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  • Book Type Poetry
  • by Melody S. Gee
  • Date Published February 2016
  • ISBN-13 978-0-943899-01-2
  • Format Paperback
  • Pages 55pp
  • Price $14.00
  • Review by Daniel Klawitter

Melody S. Gee’s new book of poems is a compelling catalog of inheritance and family history—of trying to make a home in a world divided between incarnation and separation, life and death, past and future. The book itself is divided into two sections: “Separate Blood” and “Bone.” So not surprisingly, the poems here deal with bodies and their relation to other bodies, particularly the mother-daughter relationship, but other heritages as well.

 

 

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  • Book Type Fiction
  • by Ranbir Singh Sidhu
  • Date Published March 2016
  • ISBN-13 978-1-939419-68-2
  • Format Paperback
  • Pages 243pp
  • Price $16.00
  • Review by David Breithaupt

One of the gifts of great literature is to allow us passage into the lives of others unnoticed. Such is the case with Ranbir Singh Sidhu’s novel, Deep Singh Blue. His story takes us to a small town in northern California during the mid-1980s. It is the type of community where anyone “different” is sometimes cruelly focused upon. Being neither Hispanic nor African American, Sidhu’s hero, Deep Singh, is Indian. He is different from the usual different, which does not make his sixteen-year-old life any easier. He must come of age in a geography and culture very different from his land of origin, with parents who unabashedly refuse to adapt to their new country. Theirs is still a land of arranged marriages and caste systems and Deep Singh is plunged between two worlds.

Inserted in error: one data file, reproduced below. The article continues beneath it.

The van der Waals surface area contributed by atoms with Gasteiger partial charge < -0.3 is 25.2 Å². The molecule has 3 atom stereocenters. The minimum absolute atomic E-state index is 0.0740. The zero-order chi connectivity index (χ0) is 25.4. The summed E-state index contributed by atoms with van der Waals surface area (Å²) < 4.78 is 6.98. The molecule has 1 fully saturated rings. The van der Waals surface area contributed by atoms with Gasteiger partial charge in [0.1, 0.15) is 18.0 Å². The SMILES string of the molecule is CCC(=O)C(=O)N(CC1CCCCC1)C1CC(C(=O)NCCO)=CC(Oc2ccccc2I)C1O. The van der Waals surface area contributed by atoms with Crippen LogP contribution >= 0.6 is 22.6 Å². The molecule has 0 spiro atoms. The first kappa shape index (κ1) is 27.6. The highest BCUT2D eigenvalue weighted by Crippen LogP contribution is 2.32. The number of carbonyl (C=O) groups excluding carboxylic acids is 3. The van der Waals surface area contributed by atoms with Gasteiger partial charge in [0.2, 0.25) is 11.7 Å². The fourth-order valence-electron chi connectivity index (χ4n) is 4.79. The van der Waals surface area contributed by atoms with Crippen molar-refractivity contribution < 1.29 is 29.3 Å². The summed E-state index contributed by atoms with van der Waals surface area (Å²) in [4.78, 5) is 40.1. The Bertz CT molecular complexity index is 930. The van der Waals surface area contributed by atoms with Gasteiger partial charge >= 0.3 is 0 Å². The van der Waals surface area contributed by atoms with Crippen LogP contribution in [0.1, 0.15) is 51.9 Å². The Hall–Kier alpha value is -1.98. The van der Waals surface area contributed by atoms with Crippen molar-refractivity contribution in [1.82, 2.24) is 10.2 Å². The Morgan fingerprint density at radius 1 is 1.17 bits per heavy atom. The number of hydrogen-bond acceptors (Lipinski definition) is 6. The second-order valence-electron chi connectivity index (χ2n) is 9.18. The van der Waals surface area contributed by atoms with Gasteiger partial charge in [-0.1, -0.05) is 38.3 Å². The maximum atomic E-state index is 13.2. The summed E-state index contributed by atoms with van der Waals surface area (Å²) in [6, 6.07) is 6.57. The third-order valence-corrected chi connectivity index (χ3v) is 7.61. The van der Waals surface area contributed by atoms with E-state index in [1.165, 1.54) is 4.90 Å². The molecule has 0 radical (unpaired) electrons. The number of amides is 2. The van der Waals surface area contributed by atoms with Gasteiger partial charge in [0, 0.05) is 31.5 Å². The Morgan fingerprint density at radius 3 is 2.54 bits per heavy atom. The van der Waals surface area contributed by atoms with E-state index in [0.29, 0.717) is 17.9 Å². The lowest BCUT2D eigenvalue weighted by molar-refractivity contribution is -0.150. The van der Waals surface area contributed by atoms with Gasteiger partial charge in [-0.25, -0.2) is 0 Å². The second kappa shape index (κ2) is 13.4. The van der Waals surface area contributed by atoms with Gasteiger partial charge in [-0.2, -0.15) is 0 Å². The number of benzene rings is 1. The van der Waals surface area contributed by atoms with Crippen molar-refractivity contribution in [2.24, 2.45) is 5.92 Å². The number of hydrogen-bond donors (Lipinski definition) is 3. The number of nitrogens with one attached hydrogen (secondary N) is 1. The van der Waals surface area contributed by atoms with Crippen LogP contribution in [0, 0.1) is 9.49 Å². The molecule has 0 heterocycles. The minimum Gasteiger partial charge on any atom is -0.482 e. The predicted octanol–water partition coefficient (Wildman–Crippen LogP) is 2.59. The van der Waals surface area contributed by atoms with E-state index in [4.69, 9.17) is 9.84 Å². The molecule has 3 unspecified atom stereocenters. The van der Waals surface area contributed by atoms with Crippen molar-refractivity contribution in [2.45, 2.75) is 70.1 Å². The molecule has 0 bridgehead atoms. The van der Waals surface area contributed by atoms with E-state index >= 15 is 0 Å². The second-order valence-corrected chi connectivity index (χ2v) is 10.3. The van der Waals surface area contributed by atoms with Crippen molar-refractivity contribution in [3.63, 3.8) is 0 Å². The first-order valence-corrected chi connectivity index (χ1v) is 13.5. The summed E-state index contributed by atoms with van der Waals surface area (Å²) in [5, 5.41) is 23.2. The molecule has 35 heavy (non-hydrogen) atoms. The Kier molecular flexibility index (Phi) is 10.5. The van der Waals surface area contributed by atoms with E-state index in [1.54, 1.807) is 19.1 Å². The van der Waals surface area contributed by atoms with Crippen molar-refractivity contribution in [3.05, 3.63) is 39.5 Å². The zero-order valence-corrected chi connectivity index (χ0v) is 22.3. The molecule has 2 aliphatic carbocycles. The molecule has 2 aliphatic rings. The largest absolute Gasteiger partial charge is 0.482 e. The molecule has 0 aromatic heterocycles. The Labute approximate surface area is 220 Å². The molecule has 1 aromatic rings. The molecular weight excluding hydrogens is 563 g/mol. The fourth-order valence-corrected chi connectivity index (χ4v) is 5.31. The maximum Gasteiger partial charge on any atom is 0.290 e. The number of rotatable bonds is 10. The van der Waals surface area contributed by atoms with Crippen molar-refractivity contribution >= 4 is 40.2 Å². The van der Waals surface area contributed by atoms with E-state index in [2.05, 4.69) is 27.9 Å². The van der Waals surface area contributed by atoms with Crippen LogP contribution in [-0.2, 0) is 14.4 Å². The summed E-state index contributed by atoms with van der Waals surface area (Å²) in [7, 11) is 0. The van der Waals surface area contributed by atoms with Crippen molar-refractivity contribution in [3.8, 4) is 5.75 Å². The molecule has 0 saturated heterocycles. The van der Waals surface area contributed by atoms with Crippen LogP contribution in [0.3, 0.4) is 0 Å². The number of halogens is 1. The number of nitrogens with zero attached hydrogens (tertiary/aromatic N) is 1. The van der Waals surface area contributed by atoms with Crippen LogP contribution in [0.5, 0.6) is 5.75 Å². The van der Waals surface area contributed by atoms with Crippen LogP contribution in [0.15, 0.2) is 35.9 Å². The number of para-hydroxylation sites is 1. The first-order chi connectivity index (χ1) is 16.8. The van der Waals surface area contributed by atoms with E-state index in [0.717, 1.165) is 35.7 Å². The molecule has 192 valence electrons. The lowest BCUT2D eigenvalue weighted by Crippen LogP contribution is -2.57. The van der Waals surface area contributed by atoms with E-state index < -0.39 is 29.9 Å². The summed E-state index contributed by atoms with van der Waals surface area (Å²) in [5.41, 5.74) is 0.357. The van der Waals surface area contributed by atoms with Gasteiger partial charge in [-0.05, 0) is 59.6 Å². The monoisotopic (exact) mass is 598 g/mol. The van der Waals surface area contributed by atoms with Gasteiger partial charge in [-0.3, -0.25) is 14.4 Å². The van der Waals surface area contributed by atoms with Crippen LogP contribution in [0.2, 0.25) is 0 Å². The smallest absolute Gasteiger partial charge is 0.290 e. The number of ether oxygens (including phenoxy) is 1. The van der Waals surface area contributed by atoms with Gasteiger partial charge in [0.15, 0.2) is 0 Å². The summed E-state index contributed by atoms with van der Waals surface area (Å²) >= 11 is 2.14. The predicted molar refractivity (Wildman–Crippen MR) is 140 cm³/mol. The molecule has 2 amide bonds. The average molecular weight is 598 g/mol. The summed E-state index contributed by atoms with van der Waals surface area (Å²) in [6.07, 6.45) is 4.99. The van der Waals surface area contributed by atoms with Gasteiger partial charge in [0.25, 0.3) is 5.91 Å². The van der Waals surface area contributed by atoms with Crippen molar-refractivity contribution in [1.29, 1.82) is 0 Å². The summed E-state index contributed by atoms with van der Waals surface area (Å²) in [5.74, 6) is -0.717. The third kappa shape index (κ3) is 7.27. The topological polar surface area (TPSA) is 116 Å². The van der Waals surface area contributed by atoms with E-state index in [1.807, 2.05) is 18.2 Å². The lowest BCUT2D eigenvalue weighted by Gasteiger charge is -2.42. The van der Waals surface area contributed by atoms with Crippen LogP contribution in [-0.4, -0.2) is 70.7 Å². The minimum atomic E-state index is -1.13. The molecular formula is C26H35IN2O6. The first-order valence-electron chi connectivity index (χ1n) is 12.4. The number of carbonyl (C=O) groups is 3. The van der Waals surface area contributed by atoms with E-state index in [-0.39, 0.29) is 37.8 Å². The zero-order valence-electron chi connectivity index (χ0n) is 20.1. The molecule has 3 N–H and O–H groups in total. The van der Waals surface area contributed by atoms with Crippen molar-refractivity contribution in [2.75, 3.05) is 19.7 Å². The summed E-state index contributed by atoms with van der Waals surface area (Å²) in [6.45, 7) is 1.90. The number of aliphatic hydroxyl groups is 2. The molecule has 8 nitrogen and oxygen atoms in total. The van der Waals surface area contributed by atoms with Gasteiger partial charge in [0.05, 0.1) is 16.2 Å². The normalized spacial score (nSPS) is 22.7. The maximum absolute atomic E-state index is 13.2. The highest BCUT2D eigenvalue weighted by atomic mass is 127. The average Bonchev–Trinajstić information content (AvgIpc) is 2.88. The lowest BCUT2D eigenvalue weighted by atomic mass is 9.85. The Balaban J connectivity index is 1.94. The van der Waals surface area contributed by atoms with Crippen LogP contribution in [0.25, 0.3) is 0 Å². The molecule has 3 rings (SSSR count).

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  • Book Type Nonfiction
  • by Chris Campanioni
  • Date Published March 2016
  • ISBN-13 978-1-936196-60-9
  • Format Paperback
  • Pages 226pp
  • Price $19.00
  • Review by Valerie Wieland

Death of Art, 31-year-old Chris Campanioni’s memoir, is an amalgam of prose, poetry, and text messages. His name might not be familiar to you, though he’s appeared in commercials, numerous print ads and occasional acting gigs. If you look for Campanioni’s photo at the end of the book you’ll be disappointed. But fear not, there are plenty of pictures of him on the internet. Among his writing credits, Campanioni’s 2014 novel Going Down won the International Latino Book Award for Best First Book, and a year earlier he won the Academy of American Poets Prize. He teaches literature and creative writing at Baruch College and Pace University, and interdisciplinary studies at John Jay.